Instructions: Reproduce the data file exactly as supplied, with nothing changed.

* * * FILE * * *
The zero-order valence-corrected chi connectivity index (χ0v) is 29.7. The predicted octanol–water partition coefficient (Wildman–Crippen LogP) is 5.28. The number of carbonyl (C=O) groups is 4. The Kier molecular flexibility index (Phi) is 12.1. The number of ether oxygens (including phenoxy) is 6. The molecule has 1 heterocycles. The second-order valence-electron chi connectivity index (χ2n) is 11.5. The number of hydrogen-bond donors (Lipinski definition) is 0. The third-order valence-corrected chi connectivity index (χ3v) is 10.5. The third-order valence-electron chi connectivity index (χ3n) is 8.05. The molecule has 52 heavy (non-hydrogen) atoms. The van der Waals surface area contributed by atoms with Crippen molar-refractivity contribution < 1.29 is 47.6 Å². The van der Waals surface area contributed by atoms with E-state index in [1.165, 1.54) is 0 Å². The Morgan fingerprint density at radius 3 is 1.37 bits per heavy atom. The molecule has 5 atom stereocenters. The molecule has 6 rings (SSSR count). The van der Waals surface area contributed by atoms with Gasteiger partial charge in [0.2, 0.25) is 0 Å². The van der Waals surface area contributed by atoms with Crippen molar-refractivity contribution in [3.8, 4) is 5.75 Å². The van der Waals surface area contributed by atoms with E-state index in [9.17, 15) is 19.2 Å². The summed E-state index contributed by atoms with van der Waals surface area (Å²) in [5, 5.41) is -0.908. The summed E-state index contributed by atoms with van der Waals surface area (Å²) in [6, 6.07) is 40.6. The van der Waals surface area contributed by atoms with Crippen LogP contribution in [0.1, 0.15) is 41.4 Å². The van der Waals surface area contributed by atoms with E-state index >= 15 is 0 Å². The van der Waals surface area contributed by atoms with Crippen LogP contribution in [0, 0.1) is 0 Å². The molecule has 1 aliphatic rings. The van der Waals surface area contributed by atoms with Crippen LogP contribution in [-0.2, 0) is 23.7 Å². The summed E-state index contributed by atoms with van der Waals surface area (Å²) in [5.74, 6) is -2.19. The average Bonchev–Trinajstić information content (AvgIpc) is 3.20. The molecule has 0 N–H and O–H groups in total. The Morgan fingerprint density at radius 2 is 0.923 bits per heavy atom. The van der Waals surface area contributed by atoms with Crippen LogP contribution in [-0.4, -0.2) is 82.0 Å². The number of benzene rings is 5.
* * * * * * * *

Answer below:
The zero-order valence-corrected chi connectivity index (χ0v) is 29.7. The predicted octanol–water partition coefficient (Wildman–Crippen LogP) is 5.28. The number of carbonyl (C=O) groups is 4. The Kier molecular flexibility index (Phi) is 12.1. The number of ether oxygens (including phenoxy) is 6. The molecule has 1 heterocycles. The second-order valence-electron chi connectivity index (χ2n) is 11.5. The number of hydrogen-bond donors (Lipinski definition) is 0. The third-order valence-corrected chi connectivity index (χ3v) is 10.5. The third-order valence-electron chi connectivity index (χ3n) is 8.05. The molecule has 52 heavy (non-hydrogen) atoms. The van der Waals surface area contributed by atoms with Crippen molar-refractivity contribution < 1.29 is 47.6 Å². The van der Waals surface area contributed by atoms with E-state index in [1.165, 1.54) is 0 Å². The Morgan fingerprint density at radius 3 is 1.37 bits per heavy atom. The molecule has 5 atom stereocenters. The molecule has 6 rings (SSSR count). The van der Waals surface area contributed by atoms with Gasteiger partial charge in [0.2, 0.25) is 0 Å². The van der Waals surface area contributed by atoms with Crippen molar-refractivity contribution in [3.8, 4) is 5.75 Å². The van der Waals surface area contributed by atoms with E-state index in [9.17, 15) is 19.2 Å². The summed E-state index contributed by atoms with van der Waals surface area (Å²) in [5, 5.41) is -0.908. The summed E-state index contributed by atoms with van der Waals surface area (Å²) in [6, 6.07) is 40.6. The van der Waals surface area contributed by atoms with Crippen LogP contribution in [0.1, 0.15) is 41.4 Å². The van der Waals surface area contributed by atoms with E-state index >= 15 is 0 Å². The van der Waals surface area contributed by atoms with Crippen LogP contribution in [0, 0.1) is 0 Å². The molecule has 1 aliphatic rings. The van der Waals surface area contributed by atoms with Crippen LogP contribution in [-0.2, 0) is 23.7 Å². The summed E-state index contributed by atoms with van der Waals surface area (Å²) in [5.74, 6) is -2.19. The average Bonchev–Trinajstić information content (AvgIpc) is 3.20. The molecule has 0 N–H and O–H groups in total. The Morgan fingerprint density at radius 2 is 0.923 bits per heavy atom. The van der Waals surface area contributed by atoms with Crippen LogP contribution in [-0.4, -0.2) is 82.0 Å². The number of benzene rings is 5.